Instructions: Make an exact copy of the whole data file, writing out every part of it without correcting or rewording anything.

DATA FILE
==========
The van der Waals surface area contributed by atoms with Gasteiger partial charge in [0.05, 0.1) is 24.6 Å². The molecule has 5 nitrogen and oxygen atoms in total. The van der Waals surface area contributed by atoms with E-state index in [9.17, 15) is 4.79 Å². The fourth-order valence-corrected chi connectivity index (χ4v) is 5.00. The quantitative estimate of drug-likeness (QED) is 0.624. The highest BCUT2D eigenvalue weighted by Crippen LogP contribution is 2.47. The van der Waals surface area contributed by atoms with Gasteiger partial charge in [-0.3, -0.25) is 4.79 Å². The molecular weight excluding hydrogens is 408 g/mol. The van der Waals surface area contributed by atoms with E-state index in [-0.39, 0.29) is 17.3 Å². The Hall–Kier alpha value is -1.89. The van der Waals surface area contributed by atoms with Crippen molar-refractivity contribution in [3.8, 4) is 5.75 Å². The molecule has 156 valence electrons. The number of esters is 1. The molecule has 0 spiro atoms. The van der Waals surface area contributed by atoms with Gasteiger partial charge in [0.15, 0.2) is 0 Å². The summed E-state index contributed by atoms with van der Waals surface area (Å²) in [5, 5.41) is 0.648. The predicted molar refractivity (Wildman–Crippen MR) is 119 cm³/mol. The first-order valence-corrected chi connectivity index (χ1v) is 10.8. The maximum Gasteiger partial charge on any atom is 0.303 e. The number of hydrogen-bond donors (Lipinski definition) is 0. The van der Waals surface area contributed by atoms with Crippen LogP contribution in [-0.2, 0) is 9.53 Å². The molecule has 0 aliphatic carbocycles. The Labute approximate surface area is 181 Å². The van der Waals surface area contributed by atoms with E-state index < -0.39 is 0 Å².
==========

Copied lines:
The van der Waals surface area contributed by atoms with Gasteiger partial charge in [0.05, 0.1) is 24.6 Å². The molecule has 5 nitrogen and oxygen atoms in total. The van der Waals surface area contributed by atoms with E-state index in [9.17, 15) is 4.79 Å². The fourth-order valence-corrected chi connectivity index (χ4v) is 5.00. The quantitative estimate of drug-likeness (QED) is 0.624. The highest BCUT2D eigenvalue weighted by Crippen LogP contribution is 2.47. The van der Waals surface area contributed by atoms with Gasteiger partial charge in [-0.3, -0.25) is 4.79 Å². The molecular weight excluding hydrogens is 408 g/mol. The van der Waals surface area contributed by atoms with E-state index in [-0.39, 0.29) is 17.3 Å². The Hall–Kier alpha value is -1.89. The van der Waals surface area contributed by atoms with Crippen molar-refractivity contribution in [3.8, 4) is 5.75 Å². The molecule has 156 valence electrons. The number of esters is 1. The molecule has 0 spiro atoms. The van der Waals surface area contributed by atoms with Gasteiger partial charge in [0.15, 0.2) is 0 Å². The summed E-state index contributed by atoms with van der Waals surface area (Å²) in [5, 5.41) is 0.648. The predicted molar refractivity (Wildman–Crippen MR) is 119 cm³/mol. The first-order valence-corrected chi connectivity index (χ1v) is 10.8. The maximum Gasteiger partial charge on any atom is 0.303 e. The number of hydrogen-bond donors (Lipinski definition) is 0. The van der Waals surface area contributed by atoms with Crippen LogP contribution in [-0.2, 0) is 9.53 Å². The molecule has 0 aliphatic carbocycles. The Labute approximate surface area is 181 Å². The van der Waals surface area contributed by atoms with E-state index < -0.39 is 0 Å².